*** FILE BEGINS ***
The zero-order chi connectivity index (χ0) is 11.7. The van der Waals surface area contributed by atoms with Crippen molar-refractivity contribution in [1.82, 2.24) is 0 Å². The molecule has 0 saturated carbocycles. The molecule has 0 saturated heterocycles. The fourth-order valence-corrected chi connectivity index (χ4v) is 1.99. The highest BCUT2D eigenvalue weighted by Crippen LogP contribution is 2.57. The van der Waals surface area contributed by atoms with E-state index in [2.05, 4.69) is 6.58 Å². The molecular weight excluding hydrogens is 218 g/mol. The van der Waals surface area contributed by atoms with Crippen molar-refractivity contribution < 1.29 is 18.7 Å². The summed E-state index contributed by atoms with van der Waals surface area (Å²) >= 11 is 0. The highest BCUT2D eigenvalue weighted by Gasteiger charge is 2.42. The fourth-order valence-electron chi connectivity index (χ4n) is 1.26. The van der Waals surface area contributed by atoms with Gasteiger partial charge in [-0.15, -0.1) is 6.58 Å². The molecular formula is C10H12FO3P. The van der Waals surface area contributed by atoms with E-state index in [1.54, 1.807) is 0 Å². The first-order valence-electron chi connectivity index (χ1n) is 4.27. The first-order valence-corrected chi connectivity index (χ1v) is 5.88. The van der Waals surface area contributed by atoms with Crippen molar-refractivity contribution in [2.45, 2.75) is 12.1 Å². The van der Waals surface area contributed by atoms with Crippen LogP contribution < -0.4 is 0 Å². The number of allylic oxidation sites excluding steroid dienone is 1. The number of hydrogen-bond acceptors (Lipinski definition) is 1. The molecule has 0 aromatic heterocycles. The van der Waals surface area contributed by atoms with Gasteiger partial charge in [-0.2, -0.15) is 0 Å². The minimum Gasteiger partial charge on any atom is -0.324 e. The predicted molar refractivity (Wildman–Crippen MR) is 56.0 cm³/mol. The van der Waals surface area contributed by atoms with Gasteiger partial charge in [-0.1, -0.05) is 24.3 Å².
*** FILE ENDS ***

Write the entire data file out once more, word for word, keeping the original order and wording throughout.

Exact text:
The zero-order chi connectivity index (χ0) is 11.7. The van der Waals surface area contributed by atoms with Crippen molar-refractivity contribution in [1.82, 2.24) is 0 Å². The molecule has 0 saturated carbocycles. The molecule has 0 saturated heterocycles. The fourth-order valence-corrected chi connectivity index (χ4v) is 1.99. The highest BCUT2D eigenvalue weighted by Crippen LogP contribution is 2.57. The van der Waals surface area contributed by atoms with E-state index in [2.05, 4.69) is 6.58 Å². The molecular weight excluding hydrogens is 218 g/mol. The van der Waals surface area contributed by atoms with Crippen molar-refractivity contribution < 1.29 is 18.7 Å². The summed E-state index contributed by atoms with van der Waals surface area (Å²) >= 11 is 0. The highest BCUT2D eigenvalue weighted by Gasteiger charge is 2.42. The fourth-order valence-electron chi connectivity index (χ4n) is 1.26. The van der Waals surface area contributed by atoms with Gasteiger partial charge in [-0.15, -0.1) is 6.58 Å². The molecular formula is C10H12FO3P. The van der Waals surface area contributed by atoms with E-state index in [1.54, 1.807) is 0 Å². The first-order valence-electron chi connectivity index (χ1n) is 4.27. The first-order valence-corrected chi connectivity index (χ1v) is 5.88. The van der Waals surface area contributed by atoms with Crippen molar-refractivity contribution in [2.45, 2.75) is 12.1 Å². The van der Waals surface area contributed by atoms with Crippen LogP contribution < -0.4 is 0 Å². The number of allylic oxidation sites excluding steroid dienone is 1. The number of hydrogen-bond acceptors (Lipinski definition) is 1. The molecule has 0 aromatic heterocycles. The van der Waals surface area contributed by atoms with Gasteiger partial charge in [-0.2, -0.15) is 0 Å². The minimum Gasteiger partial charge on any atom is -0.324 e. The predicted molar refractivity (Wildman–Crippen MR) is 56.0 cm³/mol. The van der Waals surface area contributed by atoms with Gasteiger partial charge in [-0.1, -0.05) is 24.3 Å².